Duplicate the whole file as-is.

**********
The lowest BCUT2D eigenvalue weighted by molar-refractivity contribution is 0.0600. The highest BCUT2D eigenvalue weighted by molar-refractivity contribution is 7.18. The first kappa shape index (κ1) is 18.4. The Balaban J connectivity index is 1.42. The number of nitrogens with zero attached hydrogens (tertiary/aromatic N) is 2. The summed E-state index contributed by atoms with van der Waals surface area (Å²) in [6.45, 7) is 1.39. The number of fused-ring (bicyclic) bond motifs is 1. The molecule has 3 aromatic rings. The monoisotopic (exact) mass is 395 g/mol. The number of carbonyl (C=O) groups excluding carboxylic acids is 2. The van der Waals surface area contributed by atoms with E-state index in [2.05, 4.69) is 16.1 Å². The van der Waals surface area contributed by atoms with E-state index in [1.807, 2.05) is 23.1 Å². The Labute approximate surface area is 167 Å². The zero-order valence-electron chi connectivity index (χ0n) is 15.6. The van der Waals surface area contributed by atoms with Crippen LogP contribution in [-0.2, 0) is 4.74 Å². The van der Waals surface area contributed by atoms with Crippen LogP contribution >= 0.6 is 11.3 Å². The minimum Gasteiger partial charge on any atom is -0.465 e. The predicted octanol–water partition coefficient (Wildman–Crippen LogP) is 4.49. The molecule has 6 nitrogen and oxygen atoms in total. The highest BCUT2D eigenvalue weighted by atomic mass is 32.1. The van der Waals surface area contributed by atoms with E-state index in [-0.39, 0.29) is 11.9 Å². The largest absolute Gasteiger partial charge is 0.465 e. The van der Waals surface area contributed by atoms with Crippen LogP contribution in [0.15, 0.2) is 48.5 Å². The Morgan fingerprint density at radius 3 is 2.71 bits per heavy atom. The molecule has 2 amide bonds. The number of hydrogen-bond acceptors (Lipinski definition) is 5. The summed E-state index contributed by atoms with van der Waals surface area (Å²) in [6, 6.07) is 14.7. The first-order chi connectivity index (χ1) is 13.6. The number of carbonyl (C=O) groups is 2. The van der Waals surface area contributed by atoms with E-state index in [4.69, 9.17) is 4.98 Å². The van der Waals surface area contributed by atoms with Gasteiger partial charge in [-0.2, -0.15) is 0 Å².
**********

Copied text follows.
The lowest BCUT2D eigenvalue weighted by molar-refractivity contribution is 0.0600. The highest BCUT2D eigenvalue weighted by molar-refractivity contribution is 7.18. The first kappa shape index (κ1) is 18.4. The Balaban J connectivity index is 1.42. The number of nitrogens with zero attached hydrogens (tertiary/aromatic N) is 2. The summed E-state index contributed by atoms with van der Waals surface area (Å²) in [6.45, 7) is 1.39. The number of fused-ring (bicyclic) bond motifs is 1. The molecule has 3 aromatic rings. The monoisotopic (exact) mass is 395 g/mol. The number of carbonyl (C=O) groups excluding carboxylic acids is 2. The van der Waals surface area contributed by atoms with E-state index in [2.05, 4.69) is 16.1 Å². The van der Waals surface area contributed by atoms with E-state index in [1.807, 2.05) is 23.1 Å². The Labute approximate surface area is 167 Å². The zero-order valence-electron chi connectivity index (χ0n) is 15.6. The van der Waals surface area contributed by atoms with Crippen LogP contribution in [-0.2, 0) is 4.74 Å². The van der Waals surface area contributed by atoms with Crippen LogP contribution >= 0.6 is 11.3 Å². The minimum Gasteiger partial charge on any atom is -0.465 e. The predicted octanol–water partition coefficient (Wildman–Crippen LogP) is 4.49. The molecule has 6 nitrogen and oxygen atoms in total. The highest BCUT2D eigenvalue weighted by atomic mass is 32.1. The van der Waals surface area contributed by atoms with E-state index in [-0.39, 0.29) is 11.9 Å². The largest absolute Gasteiger partial charge is 0.465 e. The van der Waals surface area contributed by atoms with Crippen LogP contribution in [0.15, 0.2) is 48.5 Å². The Morgan fingerprint density at radius 3 is 2.71 bits per heavy atom. The molecule has 2 amide bonds. The number of hydrogen-bond acceptors (Lipinski definition) is 5. The summed E-state index contributed by atoms with van der Waals surface area (Å²) in [6, 6.07) is 14.7. The first-order chi connectivity index (χ1) is 13.6. The number of carbonyl (C=O) groups is 2. The van der Waals surface area contributed by atoms with E-state index in [4.69, 9.17) is 4.98 Å². The van der Waals surface area contributed by atoms with Gasteiger partial charge in [-0.2, -0.15) is 0 Å².